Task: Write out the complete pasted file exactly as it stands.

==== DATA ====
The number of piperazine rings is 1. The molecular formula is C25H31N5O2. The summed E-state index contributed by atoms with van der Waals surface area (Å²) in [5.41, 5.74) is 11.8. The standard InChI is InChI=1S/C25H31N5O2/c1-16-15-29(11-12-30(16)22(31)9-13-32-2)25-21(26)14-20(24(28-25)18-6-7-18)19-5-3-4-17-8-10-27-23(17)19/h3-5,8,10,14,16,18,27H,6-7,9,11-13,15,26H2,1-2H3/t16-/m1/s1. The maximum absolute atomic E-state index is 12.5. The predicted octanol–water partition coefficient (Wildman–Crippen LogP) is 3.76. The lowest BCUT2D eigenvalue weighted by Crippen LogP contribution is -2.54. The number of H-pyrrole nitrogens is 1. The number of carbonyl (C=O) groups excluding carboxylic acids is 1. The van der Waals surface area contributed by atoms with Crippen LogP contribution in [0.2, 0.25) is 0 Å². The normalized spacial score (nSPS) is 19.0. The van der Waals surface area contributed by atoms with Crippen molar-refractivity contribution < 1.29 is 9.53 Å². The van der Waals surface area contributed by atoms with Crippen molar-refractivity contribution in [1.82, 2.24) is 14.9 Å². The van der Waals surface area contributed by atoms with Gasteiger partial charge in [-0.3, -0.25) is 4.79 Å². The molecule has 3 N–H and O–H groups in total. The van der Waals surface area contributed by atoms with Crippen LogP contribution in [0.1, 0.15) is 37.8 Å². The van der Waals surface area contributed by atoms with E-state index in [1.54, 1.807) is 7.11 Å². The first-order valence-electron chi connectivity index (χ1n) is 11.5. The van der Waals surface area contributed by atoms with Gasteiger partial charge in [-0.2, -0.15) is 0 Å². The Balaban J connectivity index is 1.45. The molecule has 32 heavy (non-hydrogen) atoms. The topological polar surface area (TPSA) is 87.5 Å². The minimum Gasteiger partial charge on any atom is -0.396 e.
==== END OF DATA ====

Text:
The number of piperazine rings is 1. The molecular formula is C25H31N5O2. The summed E-state index contributed by atoms with van der Waals surface area (Å²) in [5.41, 5.74) is 11.8. The standard InChI is InChI=1S/C25H31N5O2/c1-16-15-29(11-12-30(16)22(31)9-13-32-2)25-21(26)14-20(24(28-25)18-6-7-18)19-5-3-4-17-8-10-27-23(17)19/h3-5,8,10,14,16,18,27H,6-7,9,11-13,15,26H2,1-2H3/t16-/m1/s1. The maximum absolute atomic E-state index is 12.5. The predicted octanol–water partition coefficient (Wildman–Crippen LogP) is 3.76. The lowest BCUT2D eigenvalue weighted by Crippen LogP contribution is -2.54. The number of H-pyrrole nitrogens is 1. The number of carbonyl (C=O) groups excluding carboxylic acids is 1. The van der Waals surface area contributed by atoms with Crippen LogP contribution in [0.2, 0.25) is 0 Å². The normalized spacial score (nSPS) is 19.0. The van der Waals surface area contributed by atoms with Crippen molar-refractivity contribution < 1.29 is 9.53 Å². The van der Waals surface area contributed by atoms with Crippen molar-refractivity contribution in [1.82, 2.24) is 14.9 Å². The van der Waals surface area contributed by atoms with Gasteiger partial charge in [-0.3, -0.25) is 4.79 Å². The molecule has 3 N–H and O–H groups in total. The van der Waals surface area contributed by atoms with Crippen LogP contribution in [0.1, 0.15) is 37.8 Å². The van der Waals surface area contributed by atoms with E-state index in [1.54, 1.807) is 7.11 Å². The first-order valence-electron chi connectivity index (χ1n) is 11.5. The van der Waals surface area contributed by atoms with Gasteiger partial charge in [-0.2, -0.15) is 0 Å². The Balaban J connectivity index is 1.45. The molecule has 32 heavy (non-hydrogen) atoms. The topological polar surface area (TPSA) is 87.5 Å². The minimum Gasteiger partial charge on any atom is -0.396 e.